HM: People like Dawkins and Sam Harris keep disparaging religion and the idea of God but at the same time have written books about practicing spirituality via science. Does this make any sense?

NC: They can’t even come close. Dawkins I think is serious. Harris I have no time for.

HM: Why can’t religion complement philosophy in contemporary western thought?

NC: For many people they do, insofar as religious doctrines don’t infringe upon empirical inquiry into the world.

HM: Is the world moving towards or away from religion?

NC: There is a revival of religion in some circles, but also an increase of those who self-identify as non-believers.

The Indian subcontinent, climate change and the migration crisis

HM: In the Indian subcontinent, we still read the essays and speeches of Winston Churchill, which are no doubt beautifully written. It seems that we are still mentally colonised as a people.

NC: I had personal experience with the mental colonisation while visiting India, many times, sometimes astonishing.

HM: The common Anglo-American propaganda is that the Brits were far more benign in India and Africa than their Spanish, French, Belgian, Portuguese, Japanese counterparts in their colonies, the reality is that it was blood-soaked right from the beginning, as you said that Adam Smith knew about this. There are many South Asian anglophones who buy these nonsensical claims and actively perpetuate them. They are quite subservient.

NC: Your letter reminds me of a visit to India about 10 years ago. I was in West Bengal, invited by the Communist Party of India (Marxist) (CPI-M), then running the government. One day they took me to the museum, I think it’s called the Victoria Memorial. I was accompanied by leading left activists. When you approach, the first thing you see is a statue of Robert Clive, the brutal thug who began the destruction of Bengal. In the museum, they took me through aisle after aisle of awful paintings of Indians being beaten and humiliated, and finally, they took me to Queen Victoria’s tea room, celebrating her wondrous reign. This was all done with reverence. I could hardly believe it. I didn’t know what to say. Things are improving though in England. In the Times Literary Supplement, a couple of years ago historian Bernard Porter reviewed several recent books on the Raj and wrote that if the full story ever breaks through, the British will rank among the genocidaires of the 20th century.

HM: I have an explanation for this. The living conditions in the subcontinent are very bad. People are enslaved by each other via countless social hierarchies which are a product of the caste system. For the sake of escapism, we look towards a romanticised version of the Raj which was fed to us by our overlords.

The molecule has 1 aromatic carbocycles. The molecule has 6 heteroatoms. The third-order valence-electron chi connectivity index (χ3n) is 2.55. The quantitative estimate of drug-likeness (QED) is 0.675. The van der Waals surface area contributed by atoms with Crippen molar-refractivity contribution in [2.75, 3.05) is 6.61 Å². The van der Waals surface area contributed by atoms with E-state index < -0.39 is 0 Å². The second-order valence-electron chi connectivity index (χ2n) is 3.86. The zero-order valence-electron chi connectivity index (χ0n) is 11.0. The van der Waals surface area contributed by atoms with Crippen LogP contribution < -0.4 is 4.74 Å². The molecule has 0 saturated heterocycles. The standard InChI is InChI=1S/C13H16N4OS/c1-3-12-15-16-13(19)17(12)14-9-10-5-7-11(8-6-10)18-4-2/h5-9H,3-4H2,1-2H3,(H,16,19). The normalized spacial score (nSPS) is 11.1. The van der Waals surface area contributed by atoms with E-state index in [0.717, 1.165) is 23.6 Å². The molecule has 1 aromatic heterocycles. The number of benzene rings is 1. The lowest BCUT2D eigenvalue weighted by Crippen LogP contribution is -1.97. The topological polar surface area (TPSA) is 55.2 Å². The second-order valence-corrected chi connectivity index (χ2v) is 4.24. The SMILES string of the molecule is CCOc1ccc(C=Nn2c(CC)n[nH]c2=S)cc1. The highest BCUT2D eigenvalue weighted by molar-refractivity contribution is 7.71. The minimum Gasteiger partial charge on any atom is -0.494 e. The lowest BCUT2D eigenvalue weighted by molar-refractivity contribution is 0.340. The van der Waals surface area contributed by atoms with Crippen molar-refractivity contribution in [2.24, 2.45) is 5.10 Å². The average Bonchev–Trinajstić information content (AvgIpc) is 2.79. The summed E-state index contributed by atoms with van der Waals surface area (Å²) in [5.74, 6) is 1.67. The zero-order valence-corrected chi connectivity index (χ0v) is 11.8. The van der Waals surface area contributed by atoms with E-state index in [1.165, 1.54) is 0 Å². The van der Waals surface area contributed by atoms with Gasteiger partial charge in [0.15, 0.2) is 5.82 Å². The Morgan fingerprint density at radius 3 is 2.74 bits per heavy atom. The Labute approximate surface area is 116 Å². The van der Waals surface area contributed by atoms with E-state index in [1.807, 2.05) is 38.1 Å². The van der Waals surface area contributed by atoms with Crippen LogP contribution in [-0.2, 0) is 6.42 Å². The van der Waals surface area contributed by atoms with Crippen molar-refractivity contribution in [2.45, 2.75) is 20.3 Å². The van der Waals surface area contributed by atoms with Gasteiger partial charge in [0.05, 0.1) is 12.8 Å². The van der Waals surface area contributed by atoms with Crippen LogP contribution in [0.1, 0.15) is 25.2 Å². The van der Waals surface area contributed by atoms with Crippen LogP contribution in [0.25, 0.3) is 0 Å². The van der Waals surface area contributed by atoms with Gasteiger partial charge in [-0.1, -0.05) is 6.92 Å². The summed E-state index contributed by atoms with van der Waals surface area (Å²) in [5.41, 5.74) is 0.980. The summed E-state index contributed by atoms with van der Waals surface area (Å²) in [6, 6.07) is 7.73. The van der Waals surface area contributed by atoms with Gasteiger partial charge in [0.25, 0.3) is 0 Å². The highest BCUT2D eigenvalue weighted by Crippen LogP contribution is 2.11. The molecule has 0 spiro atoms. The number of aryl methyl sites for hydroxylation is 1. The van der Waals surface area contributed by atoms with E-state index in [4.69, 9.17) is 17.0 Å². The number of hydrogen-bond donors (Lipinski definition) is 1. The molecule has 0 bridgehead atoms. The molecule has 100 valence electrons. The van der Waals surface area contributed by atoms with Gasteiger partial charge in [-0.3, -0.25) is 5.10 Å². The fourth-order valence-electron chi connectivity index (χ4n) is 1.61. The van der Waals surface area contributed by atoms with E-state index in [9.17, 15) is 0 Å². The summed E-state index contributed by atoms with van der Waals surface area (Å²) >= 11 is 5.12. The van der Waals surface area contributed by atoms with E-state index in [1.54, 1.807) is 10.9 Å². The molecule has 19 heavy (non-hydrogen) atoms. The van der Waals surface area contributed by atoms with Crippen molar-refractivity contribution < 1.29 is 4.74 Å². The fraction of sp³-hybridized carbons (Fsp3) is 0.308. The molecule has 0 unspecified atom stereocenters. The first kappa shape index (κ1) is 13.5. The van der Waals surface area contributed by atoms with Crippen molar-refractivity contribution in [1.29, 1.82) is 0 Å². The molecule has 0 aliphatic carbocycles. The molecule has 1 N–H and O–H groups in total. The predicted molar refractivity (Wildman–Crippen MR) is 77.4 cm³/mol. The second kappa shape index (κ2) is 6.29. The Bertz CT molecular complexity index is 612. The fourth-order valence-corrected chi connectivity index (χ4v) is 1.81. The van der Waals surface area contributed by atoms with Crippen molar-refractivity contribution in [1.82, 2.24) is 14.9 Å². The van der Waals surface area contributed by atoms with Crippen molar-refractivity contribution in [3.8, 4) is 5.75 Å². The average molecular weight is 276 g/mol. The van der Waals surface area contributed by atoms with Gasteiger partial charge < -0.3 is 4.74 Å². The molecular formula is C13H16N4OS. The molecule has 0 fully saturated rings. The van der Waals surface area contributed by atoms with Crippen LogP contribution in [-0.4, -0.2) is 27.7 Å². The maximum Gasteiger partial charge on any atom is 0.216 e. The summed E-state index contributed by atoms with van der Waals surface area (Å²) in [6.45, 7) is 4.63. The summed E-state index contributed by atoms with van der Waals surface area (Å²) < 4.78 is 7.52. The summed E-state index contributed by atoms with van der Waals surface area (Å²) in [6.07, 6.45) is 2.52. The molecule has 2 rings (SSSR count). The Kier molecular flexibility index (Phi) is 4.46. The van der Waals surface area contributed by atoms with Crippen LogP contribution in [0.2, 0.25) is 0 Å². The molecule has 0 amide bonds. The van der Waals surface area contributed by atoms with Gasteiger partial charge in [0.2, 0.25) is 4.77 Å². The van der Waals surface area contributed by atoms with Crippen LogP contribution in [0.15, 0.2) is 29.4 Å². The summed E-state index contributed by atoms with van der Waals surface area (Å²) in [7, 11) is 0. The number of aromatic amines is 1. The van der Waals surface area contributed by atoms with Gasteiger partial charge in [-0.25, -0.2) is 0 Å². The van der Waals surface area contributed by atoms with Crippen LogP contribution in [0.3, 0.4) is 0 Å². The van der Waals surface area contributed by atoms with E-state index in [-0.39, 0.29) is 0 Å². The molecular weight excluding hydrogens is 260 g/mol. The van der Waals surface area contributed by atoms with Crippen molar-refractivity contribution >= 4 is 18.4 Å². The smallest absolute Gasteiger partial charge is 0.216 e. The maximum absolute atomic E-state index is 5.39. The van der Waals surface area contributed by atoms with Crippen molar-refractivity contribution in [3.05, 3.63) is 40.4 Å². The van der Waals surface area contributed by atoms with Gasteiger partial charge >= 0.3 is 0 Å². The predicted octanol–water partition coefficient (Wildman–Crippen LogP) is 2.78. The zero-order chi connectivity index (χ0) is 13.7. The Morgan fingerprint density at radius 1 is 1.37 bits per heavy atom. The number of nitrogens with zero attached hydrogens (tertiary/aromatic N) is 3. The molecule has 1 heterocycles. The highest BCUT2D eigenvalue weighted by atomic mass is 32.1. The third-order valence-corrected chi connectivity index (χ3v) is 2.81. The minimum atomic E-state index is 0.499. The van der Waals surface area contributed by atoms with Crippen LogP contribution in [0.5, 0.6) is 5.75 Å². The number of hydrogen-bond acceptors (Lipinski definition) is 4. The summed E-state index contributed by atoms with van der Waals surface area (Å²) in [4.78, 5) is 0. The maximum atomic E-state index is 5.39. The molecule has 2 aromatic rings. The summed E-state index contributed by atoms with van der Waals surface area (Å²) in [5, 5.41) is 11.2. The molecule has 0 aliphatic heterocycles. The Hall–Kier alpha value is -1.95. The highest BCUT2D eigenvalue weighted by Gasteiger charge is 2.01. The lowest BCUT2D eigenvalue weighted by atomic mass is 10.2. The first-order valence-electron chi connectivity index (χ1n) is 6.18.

NC: Still, I find it hard to understand how elite and quite affluent CPI(M) figures can treat the symbols of Indian degradation and humiliation in the ways I witnessed.

HM: You visited South Asia in the 2000s, and gave talks in Calcutta and Lahore. What were your impressions of poverty levels in both countries?

NC: The visits were brief, and I couldn’t explore in depth. But the miserable poverty in the midst of enormous affluence were far more striking in Calcutta (and elsewhere where I travelled in India) than in Lahore.

HM: The religious right in Pakistan has always exhorted us to increase our population levels. The country is spiralling down fast, mostly due to a population explosion.

NC: Pakistan is indeed a disaster, in many ways. And these regressive forces do exist and must be confronted somehow. Unfortunately, the US role is terrible. Under the impact of the powerful fundamentalist religious sectors, and the Catholic Church, the US blocks funding even for family planning.

HM: What do you think can be the future of the Indian subcontinent and its people given the fact there are some important threats facing people over there, like global warming and a population explosion?

NC: The future of South Asia, I’m afraid it may be grim. Global warming alone may make much of it virtually uninhabitable unless serious measures are undertaken. Poverty, particularly in India, is utterly shocking. Pakistan I don’t have to discuss. Meanwhile, instead of addressing problems of decent survival leaders are pouring money into means of destruction and constantly facing war. There are rich resources in the region – intellectual, cultural, economic, much else. But there isn’t much time to put them to proper use. On the current course, much of South Asia will soon be unliveable for mammals.